Friday, 29 April 2011 @10:09
"I stood quite still while Toofat was kissing me – it didn’t take long – and I was doing a lot of things all at once: thinking "This is me, being kissed"; remembering Thomas Hardy; noticing the tree with the lights and the green grass outside the windows; listening to the music from the house; smelling the honeysuckle; thinking that I must fix every bit of it in my mind forever".
Why Thomas Hardy? Because the young girl from Athill’s short story gave – or better, was given – her first kiss back in the the ‘40s, expecting she wouldn’t feel anything special, because in a Thomas Hardy book she had read that "first kisses are always disappointing"…
Diana Athill, born in 1917, was a famous british literary editor; she worked with Naipaul, Philip Roth, Mordecai Richler, Simone de Beauvoir. She wrote as well, mostly memoirs: the last part of her autobiography, "Somewhere towards the end", became a bestseller. But today’s sentence is an excerpt from her collection of short stories published by Persephone Books.
Friday, 22 April 2011 @08:28
"In the winter of 1972, R and I broke up, or should I say he broke up with me. His reasons were vague, but the gist was that he had a secret self, a cowardly, despicable self he could never show me, and that he needed to go away like a sick animal until he could improve this self and bring it up to a standard he judged deserving of company."
But I never understood why you left.
Nicole Krauss’s new book, "Great house", is all about a writing desk: and the stories hidden in the drawers, stories of love and loss, from Manhattan to London, to Budapest in the 30’s. Stories we can find in old drawers... Love, loss, yes; and unsolved misteries: like the mystery of why we break up. Why love, sometimes, does not last.
Friday, 15 April 2011 @07:44
"I said perhaps Patagonia, and pictured
a peninsula, wide enough
for a couple of ladderback chairs
to wobble on a high tide. I thought
of us in a breathless cold, facing a horizon
round as a coin…
When I spoke of Patagonia, I meant
skies all empty aching blue. I meant
years. I meant all of them with you."
I meant you.
Kate Clanchy, writer and poet, was born in Glasgow in 1965. The empty skies aching blue are what we all wish for: new horizons, and love.
Friday, 8 April 2011 @08:03
"I shall kiss your name and mine where your lips have been – Lips! Why should a poor prisoner as I am talk about such things".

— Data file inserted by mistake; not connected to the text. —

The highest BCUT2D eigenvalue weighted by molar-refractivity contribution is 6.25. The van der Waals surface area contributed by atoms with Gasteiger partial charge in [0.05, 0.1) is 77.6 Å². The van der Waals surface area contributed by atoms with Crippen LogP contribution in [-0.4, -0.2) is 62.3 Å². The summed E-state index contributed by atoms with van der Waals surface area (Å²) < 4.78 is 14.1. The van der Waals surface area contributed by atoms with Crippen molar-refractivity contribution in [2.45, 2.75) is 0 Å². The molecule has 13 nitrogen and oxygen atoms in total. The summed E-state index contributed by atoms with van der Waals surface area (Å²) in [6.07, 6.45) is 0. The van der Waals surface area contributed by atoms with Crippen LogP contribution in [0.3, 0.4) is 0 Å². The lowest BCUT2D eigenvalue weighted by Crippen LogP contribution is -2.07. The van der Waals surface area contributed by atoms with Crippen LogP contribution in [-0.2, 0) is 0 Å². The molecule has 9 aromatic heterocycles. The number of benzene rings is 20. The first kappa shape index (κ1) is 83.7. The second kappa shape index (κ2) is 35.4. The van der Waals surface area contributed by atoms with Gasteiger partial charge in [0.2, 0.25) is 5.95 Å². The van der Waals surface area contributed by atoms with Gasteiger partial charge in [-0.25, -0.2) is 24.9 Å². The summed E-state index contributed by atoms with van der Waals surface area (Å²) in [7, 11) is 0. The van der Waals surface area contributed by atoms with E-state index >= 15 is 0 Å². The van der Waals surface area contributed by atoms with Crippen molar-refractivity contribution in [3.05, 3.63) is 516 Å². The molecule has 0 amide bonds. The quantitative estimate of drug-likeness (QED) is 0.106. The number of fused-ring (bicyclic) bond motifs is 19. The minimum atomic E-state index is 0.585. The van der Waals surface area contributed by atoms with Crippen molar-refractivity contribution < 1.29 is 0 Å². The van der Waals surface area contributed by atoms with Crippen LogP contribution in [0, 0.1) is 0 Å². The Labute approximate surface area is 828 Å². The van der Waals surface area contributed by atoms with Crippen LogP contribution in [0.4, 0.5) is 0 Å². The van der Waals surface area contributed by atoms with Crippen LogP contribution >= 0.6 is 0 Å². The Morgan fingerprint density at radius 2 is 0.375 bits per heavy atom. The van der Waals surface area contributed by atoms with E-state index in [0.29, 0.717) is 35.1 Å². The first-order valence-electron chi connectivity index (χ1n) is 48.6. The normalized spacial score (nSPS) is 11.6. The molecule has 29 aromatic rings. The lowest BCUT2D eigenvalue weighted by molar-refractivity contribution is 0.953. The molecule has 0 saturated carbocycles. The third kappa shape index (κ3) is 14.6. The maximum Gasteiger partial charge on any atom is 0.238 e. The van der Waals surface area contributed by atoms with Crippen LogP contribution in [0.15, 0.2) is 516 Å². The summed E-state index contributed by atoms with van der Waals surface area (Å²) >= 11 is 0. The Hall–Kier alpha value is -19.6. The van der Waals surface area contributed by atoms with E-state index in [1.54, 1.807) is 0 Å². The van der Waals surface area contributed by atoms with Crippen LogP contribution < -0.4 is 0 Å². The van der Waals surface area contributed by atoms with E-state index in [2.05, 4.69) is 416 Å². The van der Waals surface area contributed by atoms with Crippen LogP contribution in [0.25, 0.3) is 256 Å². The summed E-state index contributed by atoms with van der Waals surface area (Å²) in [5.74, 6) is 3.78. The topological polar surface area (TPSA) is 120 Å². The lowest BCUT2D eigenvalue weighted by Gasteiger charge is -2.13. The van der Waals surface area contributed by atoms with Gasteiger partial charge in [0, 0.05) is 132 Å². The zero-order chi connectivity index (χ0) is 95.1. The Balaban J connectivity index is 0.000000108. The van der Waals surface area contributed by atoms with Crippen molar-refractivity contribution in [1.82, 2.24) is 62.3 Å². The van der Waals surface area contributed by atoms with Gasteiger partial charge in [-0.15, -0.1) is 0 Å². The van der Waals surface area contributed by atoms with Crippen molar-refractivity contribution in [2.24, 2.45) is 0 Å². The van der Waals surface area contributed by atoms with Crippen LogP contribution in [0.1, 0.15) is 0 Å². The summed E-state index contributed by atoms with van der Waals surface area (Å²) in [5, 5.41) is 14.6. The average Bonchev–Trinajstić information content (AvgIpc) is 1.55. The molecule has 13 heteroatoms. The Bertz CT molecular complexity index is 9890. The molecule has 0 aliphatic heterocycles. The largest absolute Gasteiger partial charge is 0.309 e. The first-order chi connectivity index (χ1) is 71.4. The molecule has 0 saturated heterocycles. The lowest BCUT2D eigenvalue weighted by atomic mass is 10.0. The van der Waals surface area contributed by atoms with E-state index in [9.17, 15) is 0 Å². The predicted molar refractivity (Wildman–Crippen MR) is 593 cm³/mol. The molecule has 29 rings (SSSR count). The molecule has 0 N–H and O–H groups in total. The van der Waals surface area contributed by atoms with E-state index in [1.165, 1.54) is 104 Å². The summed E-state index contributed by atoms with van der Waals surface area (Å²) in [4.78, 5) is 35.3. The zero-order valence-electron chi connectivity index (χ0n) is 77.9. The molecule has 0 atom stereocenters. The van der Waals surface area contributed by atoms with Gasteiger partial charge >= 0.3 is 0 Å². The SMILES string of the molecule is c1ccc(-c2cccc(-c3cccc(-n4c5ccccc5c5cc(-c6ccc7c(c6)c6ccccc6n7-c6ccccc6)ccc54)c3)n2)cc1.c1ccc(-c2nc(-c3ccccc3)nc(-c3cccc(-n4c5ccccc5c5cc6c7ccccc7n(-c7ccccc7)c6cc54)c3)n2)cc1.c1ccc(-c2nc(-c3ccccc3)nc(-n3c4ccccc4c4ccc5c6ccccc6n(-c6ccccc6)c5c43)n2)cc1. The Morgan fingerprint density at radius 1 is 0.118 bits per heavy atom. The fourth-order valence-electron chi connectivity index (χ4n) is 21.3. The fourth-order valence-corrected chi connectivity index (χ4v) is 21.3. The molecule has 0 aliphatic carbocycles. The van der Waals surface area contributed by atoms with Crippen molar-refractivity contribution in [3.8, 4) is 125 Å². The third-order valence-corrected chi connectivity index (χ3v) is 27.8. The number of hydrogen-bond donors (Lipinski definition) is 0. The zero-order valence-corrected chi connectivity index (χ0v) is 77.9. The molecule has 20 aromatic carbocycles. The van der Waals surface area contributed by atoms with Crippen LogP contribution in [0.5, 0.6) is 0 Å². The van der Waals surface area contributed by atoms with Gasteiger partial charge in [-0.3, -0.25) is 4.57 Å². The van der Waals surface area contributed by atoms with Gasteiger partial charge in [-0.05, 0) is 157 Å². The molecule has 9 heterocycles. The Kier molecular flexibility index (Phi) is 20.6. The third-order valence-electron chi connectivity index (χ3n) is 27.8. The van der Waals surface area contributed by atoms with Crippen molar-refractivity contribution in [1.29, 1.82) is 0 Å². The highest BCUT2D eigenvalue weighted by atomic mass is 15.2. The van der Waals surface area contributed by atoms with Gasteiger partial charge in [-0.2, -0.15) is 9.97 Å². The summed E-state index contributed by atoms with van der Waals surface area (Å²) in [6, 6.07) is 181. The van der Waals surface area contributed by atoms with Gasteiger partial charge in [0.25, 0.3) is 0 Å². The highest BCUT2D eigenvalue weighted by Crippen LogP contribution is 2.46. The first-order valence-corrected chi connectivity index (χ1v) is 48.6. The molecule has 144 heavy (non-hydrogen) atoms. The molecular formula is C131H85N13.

No more letters, no more ink, no more paper to touch and kiss. But I’ll keep your words in my cell phone, feel their lucky vibrations in my pocket. Love.
This is what John Keats wrote to Fanny Browne, the girl he loved and could not marry – a letter that was recently sold at an auction in London for 96.000 pounds. And yes, the british poet was a prisoner: a prisoner of tubercolosis. An illness that kept him away from her, that eventually killed him in Roma, in 1821. He was only 24 years old. Their tragic, poetic, over-romantic love was the inspiration for Jane Campion’s beautiful movie, "Bright Star". And isn’t love always a bright star?
Friday, 1 April 2011 @08:20
"Tu es bien caché mon coeur
Là dans ton coin
Personne ne te voit
Bien sûr tu bats
Mais on ne t’atteint pas
Dis mon coeur dis-moi
Tout ça ne t’atteint pas
Bien sûr il y a les bâlles
Mais mon coeur
Tu crois aux hors-la-loi
Leur sang coule en toi
Il brûle, il brûle
Comme le feu de la flamme
Et tes larmes mon coeur
Sont indignes de toi
Tu devrais bondir
Au lieu de pleurer"
Pleure pas, mon coeur.
Nadia Guendouz wrote this poem at the end of the '50s, in Algeria: but couldn't it apply to Libya today, Yemen, Syria? The title is "Les hors-la-loi": the outlaws.
Yes, I write. Yes, I believe in the magic of words. That’s why you’ll find me here, every Friday: Lisa “globish”!
I believe in the magic of words, and I believe Piazza Unità in Trieste, where I was born, is the most romantic square in the world. (And yes, it’s in Italy, proudly facing the sea). I love roses in every form. And, of course, I do love my blog, expecially now that I can carry it around on my iPhone.